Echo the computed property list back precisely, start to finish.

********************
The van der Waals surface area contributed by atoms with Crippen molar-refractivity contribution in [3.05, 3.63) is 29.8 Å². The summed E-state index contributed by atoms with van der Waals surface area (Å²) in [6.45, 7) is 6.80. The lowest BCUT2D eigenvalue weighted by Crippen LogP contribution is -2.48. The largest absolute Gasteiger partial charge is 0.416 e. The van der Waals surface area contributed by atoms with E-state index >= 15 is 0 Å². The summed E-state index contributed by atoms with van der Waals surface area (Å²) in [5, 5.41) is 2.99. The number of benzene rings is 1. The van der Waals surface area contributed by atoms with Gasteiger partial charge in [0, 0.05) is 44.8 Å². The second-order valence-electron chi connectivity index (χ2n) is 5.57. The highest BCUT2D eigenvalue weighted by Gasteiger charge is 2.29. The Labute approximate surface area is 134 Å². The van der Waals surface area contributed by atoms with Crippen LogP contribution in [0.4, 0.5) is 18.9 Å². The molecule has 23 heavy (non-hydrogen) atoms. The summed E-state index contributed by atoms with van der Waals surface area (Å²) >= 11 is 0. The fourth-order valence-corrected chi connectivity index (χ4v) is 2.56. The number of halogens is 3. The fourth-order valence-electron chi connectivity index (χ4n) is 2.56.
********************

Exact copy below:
The van der Waals surface area contributed by atoms with Crippen molar-refractivity contribution in [3.05, 3.63) is 29.8 Å². The summed E-state index contributed by atoms with van der Waals surface area (Å²) in [6.45, 7) is 6.80. The lowest BCUT2D eigenvalue weighted by Crippen LogP contribution is -2.48. The largest absolute Gasteiger partial charge is 0.416 e. The van der Waals surface area contributed by atoms with E-state index >= 15 is 0 Å². The summed E-state index contributed by atoms with van der Waals surface area (Å²) in [5, 5.41) is 2.99. The number of benzene rings is 1. The van der Waals surface area contributed by atoms with Gasteiger partial charge in [0, 0.05) is 44.8 Å². The second-order valence-electron chi connectivity index (χ2n) is 5.57. The highest BCUT2D eigenvalue weighted by Gasteiger charge is 2.29. The Labute approximate surface area is 134 Å². The van der Waals surface area contributed by atoms with Crippen LogP contribution in [0.4, 0.5) is 18.9 Å². The molecule has 23 heavy (non-hydrogen) atoms. The summed E-state index contributed by atoms with van der Waals surface area (Å²) >= 11 is 0. The fourth-order valence-corrected chi connectivity index (χ4v) is 2.56. The number of halogens is 3. The fourth-order valence-electron chi connectivity index (χ4n) is 2.56.